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These "contradictions" are easily resolved if one accepts the Trinitarian view of God.
Allow me to repost a reply which addressed a similar point, and in doing so, resolves this contradiction In a previous post, someone attempts to discredit the deity of Christ by appealing to John 1: How shall the Christian respond?
Well, let's consider the statement that "No man hath seen God. Sarai says "You are the God who sees me," for she said, "I have now seen the One who sees me" Gen Actually, this is a problem only for those who deny the deity of Christ while claiming to follow the teachings of the Bible.
Let's look again at John 1: This interpretation not only seems to follow naturally from this verse, but is also quite consistent with the Logos doctrine taught in John 1. Recall, it is the Logos who mediates between God and man, and who reveals God to man.
Jesus would later say, "Anyone who has seen me has seen the Father. So for the Trinitarian, there is no Bible contradiction. This can be seen from many perspectives, but let's simply consider one from Isaiah 6. Isaiah "saw the Lord" v 1.
Seraphs were praising the "Lord Almighty" v 3. Isaiah is overwhelmed and responds, "Woe to me, I am ruined. For I am a man of unclean lips [this rules him out as the servant in Isaiah 53 ], and I live among a people of unclean lips, and my eyes have seen the King, the Lord Almighty" v 5.
And who will go for us? Again, the plurality of God is implied. Isaiah asks God to send him, and then God gave him a message to preach. Now it's time to jump to John John claims that the peoples failure to believe in Jesus was a fulfillment of these teachings Isaiah received from the Lord in Isaiah 6.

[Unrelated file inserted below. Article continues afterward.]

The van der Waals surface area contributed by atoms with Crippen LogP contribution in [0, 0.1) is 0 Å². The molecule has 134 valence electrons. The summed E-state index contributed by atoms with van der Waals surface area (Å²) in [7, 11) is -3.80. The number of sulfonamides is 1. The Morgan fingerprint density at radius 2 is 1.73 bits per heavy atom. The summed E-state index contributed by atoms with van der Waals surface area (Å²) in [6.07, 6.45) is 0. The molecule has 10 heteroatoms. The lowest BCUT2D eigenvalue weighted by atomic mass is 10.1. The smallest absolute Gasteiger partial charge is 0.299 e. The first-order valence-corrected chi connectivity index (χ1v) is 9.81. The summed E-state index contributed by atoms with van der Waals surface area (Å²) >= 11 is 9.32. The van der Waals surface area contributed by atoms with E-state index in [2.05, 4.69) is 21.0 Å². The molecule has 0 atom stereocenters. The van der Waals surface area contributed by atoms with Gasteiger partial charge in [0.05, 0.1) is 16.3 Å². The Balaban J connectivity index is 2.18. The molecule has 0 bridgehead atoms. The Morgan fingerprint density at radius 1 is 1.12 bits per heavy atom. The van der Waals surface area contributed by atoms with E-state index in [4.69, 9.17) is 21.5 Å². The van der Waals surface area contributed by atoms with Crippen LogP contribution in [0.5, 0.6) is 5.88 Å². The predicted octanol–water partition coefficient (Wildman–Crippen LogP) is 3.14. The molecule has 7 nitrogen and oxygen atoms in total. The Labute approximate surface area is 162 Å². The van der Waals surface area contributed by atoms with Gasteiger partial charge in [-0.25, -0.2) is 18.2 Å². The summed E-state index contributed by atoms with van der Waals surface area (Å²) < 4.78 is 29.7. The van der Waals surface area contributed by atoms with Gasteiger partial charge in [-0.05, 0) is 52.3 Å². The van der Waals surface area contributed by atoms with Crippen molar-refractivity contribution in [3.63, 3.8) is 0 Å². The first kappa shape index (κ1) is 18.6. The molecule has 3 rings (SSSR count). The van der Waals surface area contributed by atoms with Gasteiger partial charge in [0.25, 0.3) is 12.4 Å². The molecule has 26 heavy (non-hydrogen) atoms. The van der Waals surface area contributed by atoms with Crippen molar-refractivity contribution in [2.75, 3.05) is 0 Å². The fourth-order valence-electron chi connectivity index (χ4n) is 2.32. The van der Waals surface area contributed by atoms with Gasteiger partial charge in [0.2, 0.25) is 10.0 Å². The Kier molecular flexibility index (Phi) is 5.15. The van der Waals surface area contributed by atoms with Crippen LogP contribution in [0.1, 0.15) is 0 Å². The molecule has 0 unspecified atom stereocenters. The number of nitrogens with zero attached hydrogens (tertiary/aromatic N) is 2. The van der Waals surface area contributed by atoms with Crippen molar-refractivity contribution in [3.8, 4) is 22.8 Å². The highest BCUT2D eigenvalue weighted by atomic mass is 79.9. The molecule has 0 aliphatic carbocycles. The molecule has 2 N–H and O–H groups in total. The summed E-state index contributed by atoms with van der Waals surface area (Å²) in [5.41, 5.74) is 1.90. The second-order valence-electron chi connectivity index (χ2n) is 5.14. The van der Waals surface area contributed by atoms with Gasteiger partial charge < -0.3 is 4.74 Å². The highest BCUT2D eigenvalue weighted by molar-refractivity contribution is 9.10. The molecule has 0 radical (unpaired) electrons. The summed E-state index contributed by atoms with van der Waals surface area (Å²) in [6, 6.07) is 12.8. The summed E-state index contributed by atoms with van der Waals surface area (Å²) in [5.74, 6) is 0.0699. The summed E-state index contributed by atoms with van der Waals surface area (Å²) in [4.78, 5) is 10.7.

Then note verse This all fits together beautifully. Isaiah sees the Lord Almighty, yet he sees Jesus' glory. Jesus speaks as a plural being who will go for US. It is the Son who is seen, not the Father.
This verse presents no problems for the Trinitarian, and in fact, when studied, serves as a great launching point for finding Christ in the OT. Prior to the Logos dwelling amongst us and revealing the Father to us, no one had seen the Father.
But because of the Incarnation, we can now cry, "Abba, Father" Romans 8: Those who see the Son can see the Father.Answers to Biblical Contradictions, rutadeltambor.com is satisfied with his works "God saw all that he made, and it was very good." God is dissatisfied with his works.
This handout will explain the difference between active and passive voice in writing. It gives examples of both, and shows how to turn a passive sentence into an active one. Also, it explains how to decide when to choose passive voice instead of active. Active and Passive Voice, Answer Key and Teaching Tips 2 4.
The student services committee forwarded revised disciplinary procedures to the campus president. This sentence is in the active voice; the passive voice makes more sense.
Passive Voice Response 1 (preferred): The revised disciplinary procedures were forwarded to the campus president. The following is a summary of active and passive forms of all verb tenses.
Remember that in Although active voice is generally preferred in academic writing, passive voice is acceptable under certain conditions. The answers have been filled in. Using Active Voice vs. Passive Verse in Writing Rule: When writing, your sentences should be active.
That means you should have the subject taking an action. Passive/No: The material was shipped to . The Greek tense of the word "sozo" (saved) in Acts 31 is in the aorist tense which means we are saved once for all.
"Believe on the Lord Jesus Christ, and thou shalt be saved, and thy house.".